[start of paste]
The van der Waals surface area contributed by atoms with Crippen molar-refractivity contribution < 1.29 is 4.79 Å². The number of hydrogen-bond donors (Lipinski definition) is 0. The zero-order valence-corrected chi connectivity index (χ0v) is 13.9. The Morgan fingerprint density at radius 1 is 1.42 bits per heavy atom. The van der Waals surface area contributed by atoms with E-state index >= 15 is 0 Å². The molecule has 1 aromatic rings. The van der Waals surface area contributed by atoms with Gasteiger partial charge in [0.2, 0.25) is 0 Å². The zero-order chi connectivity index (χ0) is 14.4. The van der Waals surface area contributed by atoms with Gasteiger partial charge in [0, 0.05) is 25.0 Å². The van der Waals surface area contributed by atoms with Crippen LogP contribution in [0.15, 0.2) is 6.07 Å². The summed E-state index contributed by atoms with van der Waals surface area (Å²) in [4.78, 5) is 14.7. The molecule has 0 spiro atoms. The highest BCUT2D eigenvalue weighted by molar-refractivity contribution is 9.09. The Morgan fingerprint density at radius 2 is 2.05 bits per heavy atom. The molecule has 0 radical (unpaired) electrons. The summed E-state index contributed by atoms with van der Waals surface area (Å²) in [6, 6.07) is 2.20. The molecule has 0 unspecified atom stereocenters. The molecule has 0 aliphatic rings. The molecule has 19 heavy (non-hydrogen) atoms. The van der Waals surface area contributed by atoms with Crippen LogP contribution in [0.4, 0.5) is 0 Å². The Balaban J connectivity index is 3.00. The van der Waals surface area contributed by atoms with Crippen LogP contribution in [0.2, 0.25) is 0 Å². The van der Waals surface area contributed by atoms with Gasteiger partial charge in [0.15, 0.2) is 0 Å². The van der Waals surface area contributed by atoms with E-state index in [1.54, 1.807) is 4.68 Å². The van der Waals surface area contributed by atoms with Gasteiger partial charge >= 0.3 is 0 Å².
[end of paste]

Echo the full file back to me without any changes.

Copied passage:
The van der Waals surface area contributed by atoms with Crippen molar-refractivity contribution < 1.29 is 4.79 Å². The number of hydrogen-bond donors (Lipinski definition) is 0. The zero-order valence-corrected chi connectivity index (χ0v) is 13.9. The Morgan fingerprint density at radius 1 is 1.42 bits per heavy atom. The van der Waals surface area contributed by atoms with E-state index >= 15 is 0 Å². The molecule has 1 aromatic rings. The van der Waals surface area contributed by atoms with Gasteiger partial charge in [0.2, 0.25) is 0 Å². The zero-order chi connectivity index (χ0) is 14.4. The van der Waals surface area contributed by atoms with Gasteiger partial charge in [0, 0.05) is 25.0 Å². The van der Waals surface area contributed by atoms with Crippen LogP contribution in [0.15, 0.2) is 6.07 Å². The summed E-state index contributed by atoms with van der Waals surface area (Å²) in [4.78, 5) is 14.7. The molecule has 0 spiro atoms. The highest BCUT2D eigenvalue weighted by molar-refractivity contribution is 9.09. The Morgan fingerprint density at radius 2 is 2.05 bits per heavy atom. The molecule has 0 radical (unpaired) electrons. The summed E-state index contributed by atoms with van der Waals surface area (Å²) in [6, 6.07) is 2.20. The molecule has 0 unspecified atom stereocenters. The molecule has 0 aliphatic rings. The molecule has 19 heavy (non-hydrogen) atoms. The van der Waals surface area contributed by atoms with Crippen LogP contribution in [0.4, 0.5) is 0 Å². The Balaban J connectivity index is 3.00. The van der Waals surface area contributed by atoms with Crippen LogP contribution in [0.2, 0.25) is 0 Å². The van der Waals surface area contributed by atoms with Gasteiger partial charge in [0.15, 0.2) is 0 Å². The van der Waals surface area contributed by atoms with E-state index in [1.54, 1.807) is 4.68 Å². The van der Waals surface area contributed by atoms with Gasteiger partial charge >= 0.3 is 0 Å².